Composer, Jeff Russo during a scoring session for the CBS All Access series STAR TREK: DISCOVERY in Los Angeles, Ca. Photo Cr: Lisette M. Azar/CBS © 2017 CBS Interactive. All Rights Reserved.

In interviews with IndieWire after the mid-season finale and ahead of the all-important Episode 15, Russo spoke about how the Klingons’ complicated involvement in “Star Trek: Discovery” extended to the music itself.

“I’m trying to score from the perspective that these are real beings and they have their relationships and their feelings. It’s just as relevant to them as it is to the feelings that our bridge crew has. I didn’t want to play it like they were the Bad Guys and ‘Here’s the Bad Guy Theme.’ But how do they relate to themselves. Trying to thread that in has been a very small needle to thread. They do represent the nemesis of the bridge crew, and yet I still feel like I had to give them an emotional beat as well.”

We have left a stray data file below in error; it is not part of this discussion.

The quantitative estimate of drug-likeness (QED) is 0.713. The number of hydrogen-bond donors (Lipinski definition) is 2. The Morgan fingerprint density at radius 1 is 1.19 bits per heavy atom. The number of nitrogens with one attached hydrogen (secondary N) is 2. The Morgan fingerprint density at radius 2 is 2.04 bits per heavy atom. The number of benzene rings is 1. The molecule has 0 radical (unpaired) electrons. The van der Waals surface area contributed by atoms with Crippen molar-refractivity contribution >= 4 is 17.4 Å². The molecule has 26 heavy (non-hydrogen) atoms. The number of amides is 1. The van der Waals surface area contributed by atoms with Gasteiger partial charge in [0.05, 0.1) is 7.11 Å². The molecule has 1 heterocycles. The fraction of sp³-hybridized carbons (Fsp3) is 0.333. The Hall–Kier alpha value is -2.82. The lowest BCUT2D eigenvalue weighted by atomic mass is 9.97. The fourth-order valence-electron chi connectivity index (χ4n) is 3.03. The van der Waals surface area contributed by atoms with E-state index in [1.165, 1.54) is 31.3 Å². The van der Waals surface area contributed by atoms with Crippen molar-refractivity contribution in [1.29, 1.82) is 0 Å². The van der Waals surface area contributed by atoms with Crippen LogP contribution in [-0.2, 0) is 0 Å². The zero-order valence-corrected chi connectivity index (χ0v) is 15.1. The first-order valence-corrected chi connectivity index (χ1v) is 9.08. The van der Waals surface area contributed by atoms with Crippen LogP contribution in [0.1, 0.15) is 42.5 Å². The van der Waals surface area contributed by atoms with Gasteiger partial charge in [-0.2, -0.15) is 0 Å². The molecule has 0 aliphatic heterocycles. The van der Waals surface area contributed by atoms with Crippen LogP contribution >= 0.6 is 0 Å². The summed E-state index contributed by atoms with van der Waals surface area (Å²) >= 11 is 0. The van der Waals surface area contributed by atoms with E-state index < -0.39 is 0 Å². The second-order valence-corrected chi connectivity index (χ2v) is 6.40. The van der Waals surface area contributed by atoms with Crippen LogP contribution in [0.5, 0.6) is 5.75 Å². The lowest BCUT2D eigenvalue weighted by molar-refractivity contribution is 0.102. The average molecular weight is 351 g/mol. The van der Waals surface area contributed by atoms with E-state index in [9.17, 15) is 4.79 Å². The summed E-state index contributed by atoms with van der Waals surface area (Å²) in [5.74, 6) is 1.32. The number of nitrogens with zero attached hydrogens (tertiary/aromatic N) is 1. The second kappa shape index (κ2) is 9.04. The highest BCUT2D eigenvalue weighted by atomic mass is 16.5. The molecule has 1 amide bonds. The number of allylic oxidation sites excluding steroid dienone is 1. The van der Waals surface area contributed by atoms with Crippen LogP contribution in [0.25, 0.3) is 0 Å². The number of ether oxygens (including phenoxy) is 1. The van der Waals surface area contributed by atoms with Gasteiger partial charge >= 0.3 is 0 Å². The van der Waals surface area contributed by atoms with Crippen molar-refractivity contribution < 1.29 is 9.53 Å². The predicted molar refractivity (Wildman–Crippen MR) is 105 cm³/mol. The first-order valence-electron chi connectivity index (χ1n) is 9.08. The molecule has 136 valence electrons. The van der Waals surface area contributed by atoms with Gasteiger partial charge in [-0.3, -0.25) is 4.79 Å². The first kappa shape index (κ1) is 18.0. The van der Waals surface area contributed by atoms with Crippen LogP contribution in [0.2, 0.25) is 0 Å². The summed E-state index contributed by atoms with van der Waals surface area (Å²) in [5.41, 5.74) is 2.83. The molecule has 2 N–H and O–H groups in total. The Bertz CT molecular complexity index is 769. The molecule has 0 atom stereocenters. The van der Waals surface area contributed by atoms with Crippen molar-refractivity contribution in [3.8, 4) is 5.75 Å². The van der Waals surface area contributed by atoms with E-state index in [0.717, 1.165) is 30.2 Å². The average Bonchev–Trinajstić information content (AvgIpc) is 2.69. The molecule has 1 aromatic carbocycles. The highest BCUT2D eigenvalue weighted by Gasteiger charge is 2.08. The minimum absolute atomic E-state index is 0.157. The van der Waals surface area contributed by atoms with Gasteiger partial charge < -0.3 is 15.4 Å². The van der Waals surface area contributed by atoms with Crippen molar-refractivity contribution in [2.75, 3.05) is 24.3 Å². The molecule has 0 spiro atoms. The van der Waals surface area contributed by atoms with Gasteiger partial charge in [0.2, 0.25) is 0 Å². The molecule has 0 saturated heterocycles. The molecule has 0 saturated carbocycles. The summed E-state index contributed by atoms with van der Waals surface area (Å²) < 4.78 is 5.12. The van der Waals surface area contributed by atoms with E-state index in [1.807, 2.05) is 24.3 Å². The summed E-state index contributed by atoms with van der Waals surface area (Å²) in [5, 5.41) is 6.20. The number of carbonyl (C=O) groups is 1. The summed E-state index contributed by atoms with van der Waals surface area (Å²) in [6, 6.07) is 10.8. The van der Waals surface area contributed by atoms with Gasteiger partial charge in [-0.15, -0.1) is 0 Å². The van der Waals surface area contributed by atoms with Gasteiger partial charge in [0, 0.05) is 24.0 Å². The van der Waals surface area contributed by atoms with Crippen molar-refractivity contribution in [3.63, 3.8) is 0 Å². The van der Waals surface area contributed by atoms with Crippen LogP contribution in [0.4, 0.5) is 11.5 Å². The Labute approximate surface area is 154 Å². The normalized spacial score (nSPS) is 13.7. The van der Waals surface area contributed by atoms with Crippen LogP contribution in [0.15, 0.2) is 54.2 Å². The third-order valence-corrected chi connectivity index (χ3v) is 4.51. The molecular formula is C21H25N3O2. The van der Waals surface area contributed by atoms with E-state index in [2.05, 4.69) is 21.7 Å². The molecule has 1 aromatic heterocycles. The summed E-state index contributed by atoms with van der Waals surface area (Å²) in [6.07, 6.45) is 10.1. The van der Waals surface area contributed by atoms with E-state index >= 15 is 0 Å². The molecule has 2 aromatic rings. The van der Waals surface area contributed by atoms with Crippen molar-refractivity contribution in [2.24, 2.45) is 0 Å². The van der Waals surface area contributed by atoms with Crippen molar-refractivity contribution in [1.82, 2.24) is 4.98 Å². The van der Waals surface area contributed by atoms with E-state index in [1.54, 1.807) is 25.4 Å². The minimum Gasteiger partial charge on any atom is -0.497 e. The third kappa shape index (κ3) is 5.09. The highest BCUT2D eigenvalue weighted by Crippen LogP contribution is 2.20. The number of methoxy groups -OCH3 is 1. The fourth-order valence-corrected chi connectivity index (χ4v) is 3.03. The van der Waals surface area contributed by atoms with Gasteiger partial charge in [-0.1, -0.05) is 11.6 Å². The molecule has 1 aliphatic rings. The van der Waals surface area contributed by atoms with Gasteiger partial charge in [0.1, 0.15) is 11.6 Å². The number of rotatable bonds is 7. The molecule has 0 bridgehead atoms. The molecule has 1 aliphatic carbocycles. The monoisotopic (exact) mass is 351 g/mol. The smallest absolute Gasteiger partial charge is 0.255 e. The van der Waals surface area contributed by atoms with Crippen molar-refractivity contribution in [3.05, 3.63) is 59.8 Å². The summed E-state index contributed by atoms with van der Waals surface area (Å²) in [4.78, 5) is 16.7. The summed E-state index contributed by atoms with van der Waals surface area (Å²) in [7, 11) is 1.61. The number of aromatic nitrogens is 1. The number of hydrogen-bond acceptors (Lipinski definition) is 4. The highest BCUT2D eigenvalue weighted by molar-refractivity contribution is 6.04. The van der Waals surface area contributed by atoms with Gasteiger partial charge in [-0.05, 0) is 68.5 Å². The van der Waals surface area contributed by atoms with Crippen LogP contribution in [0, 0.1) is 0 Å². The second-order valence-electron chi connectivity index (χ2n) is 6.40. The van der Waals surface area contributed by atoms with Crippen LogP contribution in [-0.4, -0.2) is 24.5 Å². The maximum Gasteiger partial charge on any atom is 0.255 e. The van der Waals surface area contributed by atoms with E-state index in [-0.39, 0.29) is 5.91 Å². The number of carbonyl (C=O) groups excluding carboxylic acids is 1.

The revelation of Ash Tyler’s secret dual identity as the nefarious Klingon Voq helped drive this idea home in ways that made his and Burnham’s parting all the more complex.

“There was something to be said about, for lack of a better way to put it, giving the Klingons some humanity. I think that was the idea behind treating their themes and their music. Especially with Ash/Voq. There was a human and a Klingon together in the same body. So to give that some true emotion, I had to treat it with a humane sense from the score.”

As for the Courage theme, In the recording studio, even with a professional orchestra, there was something about that piece that brought some magic to the moment. From Havila, to percussionist Pete Korpela playing those oh-so-distinctive bongos in a walled-off area all his own, to the full orchestra that the show has been able to use for every episode this season, it was a performance that got a round of applause from personnel inside the booth and on the stage itself.